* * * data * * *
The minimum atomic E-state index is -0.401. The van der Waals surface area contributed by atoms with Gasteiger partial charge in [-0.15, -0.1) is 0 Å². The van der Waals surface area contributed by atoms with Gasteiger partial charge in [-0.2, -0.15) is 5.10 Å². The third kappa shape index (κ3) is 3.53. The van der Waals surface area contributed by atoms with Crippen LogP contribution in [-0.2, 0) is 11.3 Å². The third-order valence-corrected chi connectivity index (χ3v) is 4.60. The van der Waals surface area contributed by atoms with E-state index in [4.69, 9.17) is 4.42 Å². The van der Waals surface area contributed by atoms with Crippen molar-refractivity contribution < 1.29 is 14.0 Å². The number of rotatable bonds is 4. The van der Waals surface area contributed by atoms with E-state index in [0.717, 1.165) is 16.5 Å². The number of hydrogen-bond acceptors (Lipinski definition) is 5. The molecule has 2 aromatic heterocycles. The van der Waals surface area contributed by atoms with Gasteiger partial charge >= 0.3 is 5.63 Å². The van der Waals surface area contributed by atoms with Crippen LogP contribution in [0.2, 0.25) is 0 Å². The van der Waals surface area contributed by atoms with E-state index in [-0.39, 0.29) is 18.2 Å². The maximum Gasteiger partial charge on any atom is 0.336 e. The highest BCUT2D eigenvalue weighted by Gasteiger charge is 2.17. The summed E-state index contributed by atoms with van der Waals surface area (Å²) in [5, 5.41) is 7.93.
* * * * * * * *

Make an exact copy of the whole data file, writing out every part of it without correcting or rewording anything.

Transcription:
The minimum atomic E-state index is -0.401. The van der Waals surface area contributed by atoms with Gasteiger partial charge in [-0.15, -0.1) is 0 Å². The van der Waals surface area contributed by atoms with Gasteiger partial charge in [-0.2, -0.15) is 5.10 Å². The third kappa shape index (κ3) is 3.53. The van der Waals surface area contributed by atoms with Crippen LogP contribution in [-0.2, 0) is 11.3 Å². The third-order valence-corrected chi connectivity index (χ3v) is 4.60. The van der Waals surface area contributed by atoms with E-state index in [4.69, 9.17) is 4.42 Å². The van der Waals surface area contributed by atoms with Crippen molar-refractivity contribution < 1.29 is 14.0 Å². The number of rotatable bonds is 4. The van der Waals surface area contributed by atoms with E-state index in [0.717, 1.165) is 16.5 Å². The number of hydrogen-bond acceptors (Lipinski definition) is 5. The molecule has 2 aromatic heterocycles. The van der Waals surface area contributed by atoms with Gasteiger partial charge >= 0.3 is 5.63 Å². The van der Waals surface area contributed by atoms with Crippen LogP contribution in [0.2, 0.25) is 0 Å². The van der Waals surface area contributed by atoms with E-state index in [-0.39, 0.29) is 18.2 Å². The maximum Gasteiger partial charge on any atom is 0.336 e. The highest BCUT2D eigenvalue weighted by Gasteiger charge is 2.17. The summed E-state index contributed by atoms with van der Waals surface area (Å²) in [5, 5.41) is 7.93.